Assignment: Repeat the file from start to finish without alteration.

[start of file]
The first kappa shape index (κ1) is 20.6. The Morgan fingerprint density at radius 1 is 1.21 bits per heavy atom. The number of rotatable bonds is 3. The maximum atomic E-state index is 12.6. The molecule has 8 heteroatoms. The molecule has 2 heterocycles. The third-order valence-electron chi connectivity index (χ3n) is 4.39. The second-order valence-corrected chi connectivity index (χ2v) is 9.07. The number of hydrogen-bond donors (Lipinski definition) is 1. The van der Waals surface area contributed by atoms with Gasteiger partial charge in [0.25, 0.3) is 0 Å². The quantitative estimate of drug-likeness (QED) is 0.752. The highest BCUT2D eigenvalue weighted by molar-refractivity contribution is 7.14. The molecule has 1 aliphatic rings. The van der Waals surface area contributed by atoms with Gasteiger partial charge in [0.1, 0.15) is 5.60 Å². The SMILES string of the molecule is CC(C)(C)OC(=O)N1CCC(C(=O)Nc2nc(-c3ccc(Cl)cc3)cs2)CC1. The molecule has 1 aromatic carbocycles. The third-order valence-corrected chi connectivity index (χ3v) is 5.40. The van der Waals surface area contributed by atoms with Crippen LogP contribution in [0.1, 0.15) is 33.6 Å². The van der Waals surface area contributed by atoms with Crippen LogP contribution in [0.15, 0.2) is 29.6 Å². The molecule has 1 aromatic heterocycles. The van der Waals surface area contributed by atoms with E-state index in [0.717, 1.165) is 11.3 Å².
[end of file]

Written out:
The first kappa shape index (κ1) is 20.6. The Morgan fingerprint density at radius 1 is 1.21 bits per heavy atom. The number of rotatable bonds is 3. The maximum atomic E-state index is 12.6. The molecule has 8 heteroatoms. The molecule has 2 heterocycles. The third-order valence-electron chi connectivity index (χ3n) is 4.39. The second-order valence-corrected chi connectivity index (χ2v) is 9.07. The number of hydrogen-bond donors (Lipinski definition) is 1. The van der Waals surface area contributed by atoms with Gasteiger partial charge in [0.25, 0.3) is 0 Å². The quantitative estimate of drug-likeness (QED) is 0.752. The highest BCUT2D eigenvalue weighted by molar-refractivity contribution is 7.14. The molecule has 1 aliphatic rings. The van der Waals surface area contributed by atoms with Gasteiger partial charge in [0.1, 0.15) is 5.60 Å². The SMILES string of the molecule is CC(C)(C)OC(=O)N1CCC(C(=O)Nc2nc(-c3ccc(Cl)cc3)cs2)CC1. The molecule has 1 aromatic carbocycles. The third-order valence-corrected chi connectivity index (χ3v) is 5.40. The van der Waals surface area contributed by atoms with Crippen LogP contribution in [0.1, 0.15) is 33.6 Å². The van der Waals surface area contributed by atoms with Crippen LogP contribution in [0.15, 0.2) is 29.6 Å². The molecule has 1 aromatic heterocycles. The van der Waals surface area contributed by atoms with E-state index in [0.717, 1.165) is 11.3 Å².